Features and Layers are the basis of all modern maps. Adding them is the first step in the cartographic process, and with the right data, they can help to visualize elements that have never been seen. We asked Elliot Young, a Global Census Archive Analyst at EVG, to go into detail about what map features and layers are as well as their importance.

(Image courtesy of Esri)

“Map features/layers are how GIS programs organize the grouping of vector and raster data used to visualize data on a map or screen. These are the features that are often shown in a Table of Contents or legend and often have options for editing and visualization. These layers can range from something as simple as roads to something as complex as a feature that represents a geographic area where a certain language is spoken. Certain features can be toggled on or off to show exactly what data you want to display at any given time. Layers are one of the most elemental features of maps, but some of the most important. Without the right layers, you won’t be able make the map, as layers are essential to visualizing the data you wish convey.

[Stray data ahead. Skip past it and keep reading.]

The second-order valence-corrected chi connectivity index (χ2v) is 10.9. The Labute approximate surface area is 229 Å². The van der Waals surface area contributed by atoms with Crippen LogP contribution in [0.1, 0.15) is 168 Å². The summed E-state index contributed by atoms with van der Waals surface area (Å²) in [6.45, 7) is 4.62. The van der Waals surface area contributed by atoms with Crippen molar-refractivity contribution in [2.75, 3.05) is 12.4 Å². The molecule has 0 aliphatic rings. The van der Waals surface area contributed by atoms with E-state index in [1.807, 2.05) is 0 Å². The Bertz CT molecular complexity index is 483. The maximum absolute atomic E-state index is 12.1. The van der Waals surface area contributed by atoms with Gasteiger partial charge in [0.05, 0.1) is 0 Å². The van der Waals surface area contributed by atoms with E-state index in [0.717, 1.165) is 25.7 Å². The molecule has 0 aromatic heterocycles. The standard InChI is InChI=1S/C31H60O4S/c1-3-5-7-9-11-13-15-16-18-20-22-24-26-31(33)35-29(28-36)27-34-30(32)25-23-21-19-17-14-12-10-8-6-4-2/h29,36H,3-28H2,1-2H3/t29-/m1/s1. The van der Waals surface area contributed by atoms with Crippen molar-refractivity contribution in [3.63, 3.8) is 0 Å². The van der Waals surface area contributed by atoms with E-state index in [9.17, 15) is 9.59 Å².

When crafting one of EVG’s many Census products, we are often combining data that is normally seen in tables or spreadsheets. With map features and layers, we can show multiple population and housing variables by organizing, combining, and visualizing to show correlations and relationships that are hard to conceptualize when not being viewed spatially. This transformation from spreadsheet data to visualized data can help researchers and professionals see patterns and trends they may not have been able to see previously. This is just one example of why having the correct map features and layers is so important. “

We work tirelessly to ensure we provide the most accurate data, cartographic products, and custom solutions for our clients. We offer a wide variety of off-the-shelf products and we are more than happy to work with you to get the exact geospatial solution you need. Contact us to find out more.

Elliot Young, Global Census Archive Analyst